- Music therapy taps into the power of music to help people improve their lives.
- Music therapists are uniquely qualified and can use music to assist others with stress management, exploring life priorities, and more.
- People are increasingly turning to music therapy for support in their daily lives.
Many have an intuitive sense of the power of music. It’s not unusual to see music used during fitness workouts, yoga classes, and running sessions. But not so many are aware that music therapy can tap into that power of music and amplify it tenfold, using it to dramatically improve life for those from many different walks of life.
Music therapy is practiced by individuals who are educated and trained in music, music-making, and therapy. They are musicians and therapists. They have a skillset that leaves them uniquely qualified to assist others in transforming their lives through music. We all can use music in our lives to relax or to change our mood. But with the support of a music therapist, this can be taken to a more profound level. A music therapist can do this not only through music listening, but through a broad scope of music-making experiences—from singing and drumming to improvisation, songwriting, and recording.
Music therapists work to improve quality of life by achieving therapeutic goals that are meaningful to each individual. That can look different for different folks—for those with Alzheimer’s, for special needs children, for hospitalized children and adults, to name just a few.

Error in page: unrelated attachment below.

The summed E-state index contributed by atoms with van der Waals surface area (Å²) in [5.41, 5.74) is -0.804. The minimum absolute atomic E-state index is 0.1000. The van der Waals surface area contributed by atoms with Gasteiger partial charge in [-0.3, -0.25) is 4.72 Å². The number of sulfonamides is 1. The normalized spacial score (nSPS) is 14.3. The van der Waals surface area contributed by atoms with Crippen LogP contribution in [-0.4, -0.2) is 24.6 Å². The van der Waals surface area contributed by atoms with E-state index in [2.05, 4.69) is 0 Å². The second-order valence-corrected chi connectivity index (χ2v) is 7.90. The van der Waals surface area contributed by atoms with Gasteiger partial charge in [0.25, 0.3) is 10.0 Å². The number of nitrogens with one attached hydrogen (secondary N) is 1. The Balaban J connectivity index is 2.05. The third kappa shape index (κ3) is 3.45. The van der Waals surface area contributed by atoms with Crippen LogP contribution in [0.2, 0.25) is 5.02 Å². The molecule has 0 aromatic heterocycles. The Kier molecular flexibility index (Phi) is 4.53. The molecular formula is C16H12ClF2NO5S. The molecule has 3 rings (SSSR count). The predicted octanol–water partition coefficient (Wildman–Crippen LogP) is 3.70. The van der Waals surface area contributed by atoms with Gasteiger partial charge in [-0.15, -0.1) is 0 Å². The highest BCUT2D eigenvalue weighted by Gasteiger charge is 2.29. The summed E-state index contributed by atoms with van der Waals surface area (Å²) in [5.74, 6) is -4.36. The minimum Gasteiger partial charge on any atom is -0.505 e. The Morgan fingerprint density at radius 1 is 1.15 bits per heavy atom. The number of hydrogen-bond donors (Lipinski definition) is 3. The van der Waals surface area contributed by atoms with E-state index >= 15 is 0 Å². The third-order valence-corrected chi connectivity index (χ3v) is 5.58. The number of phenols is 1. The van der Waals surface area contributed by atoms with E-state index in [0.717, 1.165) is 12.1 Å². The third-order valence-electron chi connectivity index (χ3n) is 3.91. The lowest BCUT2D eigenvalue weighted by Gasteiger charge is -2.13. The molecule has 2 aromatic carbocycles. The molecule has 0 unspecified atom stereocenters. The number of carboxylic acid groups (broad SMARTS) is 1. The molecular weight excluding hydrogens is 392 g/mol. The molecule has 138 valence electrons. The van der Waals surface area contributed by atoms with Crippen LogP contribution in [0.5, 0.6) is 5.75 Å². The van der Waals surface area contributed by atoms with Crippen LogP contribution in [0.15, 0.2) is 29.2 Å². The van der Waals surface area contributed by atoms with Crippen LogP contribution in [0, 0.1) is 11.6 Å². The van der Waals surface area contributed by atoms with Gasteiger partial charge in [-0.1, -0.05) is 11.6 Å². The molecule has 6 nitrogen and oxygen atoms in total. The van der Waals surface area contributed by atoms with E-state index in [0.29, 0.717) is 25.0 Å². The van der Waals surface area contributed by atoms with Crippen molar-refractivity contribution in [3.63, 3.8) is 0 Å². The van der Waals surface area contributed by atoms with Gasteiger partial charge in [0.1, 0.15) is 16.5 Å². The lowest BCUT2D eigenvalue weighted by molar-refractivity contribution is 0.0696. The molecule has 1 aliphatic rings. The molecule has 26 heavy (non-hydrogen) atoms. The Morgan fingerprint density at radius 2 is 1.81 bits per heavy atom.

Music therapy is certainly not restricted to special facilities. People are increasingly turning to music therapy for support in their daily lives. And in times of pandemic, lives can certainly be challenging. If you are finding these times wearing you down (and who wouldn’t?), a music therapist could help you with stress management, exploring life priorities, and any other particular goal meaningful to you. A music therapist is there to show you how to successfully use music in pursuit of your own health and happiness. No music skills are needed on your part. Just an interest in learning more about how you can tap into the powers of music in your own life. Music therapists have the skills and training to take it from there.
Finding a Music Therapist
Securing the services of a credentialled music therapist would ensure the highest quality of music therapy experiences. In the United States, that would be a board-certified music therapist (MT-BC); in Canada, that would be an accredited music therapist (MTA) and/or MT-BC.
It’s important to keep in mind that choosing a music therapist (like choosing any therapist) involves finding the right personal match. Doing some preliminary exploratory work can be a good investment of time. A good place to start your research could include the following sites:
- In the U.S.: Certification Board for Music Therapists and the American Music Therapy Association
- In Canada: Canadian Association of Music Therapists
To find a therapist, please visit the Psychology Today Therapy Directory.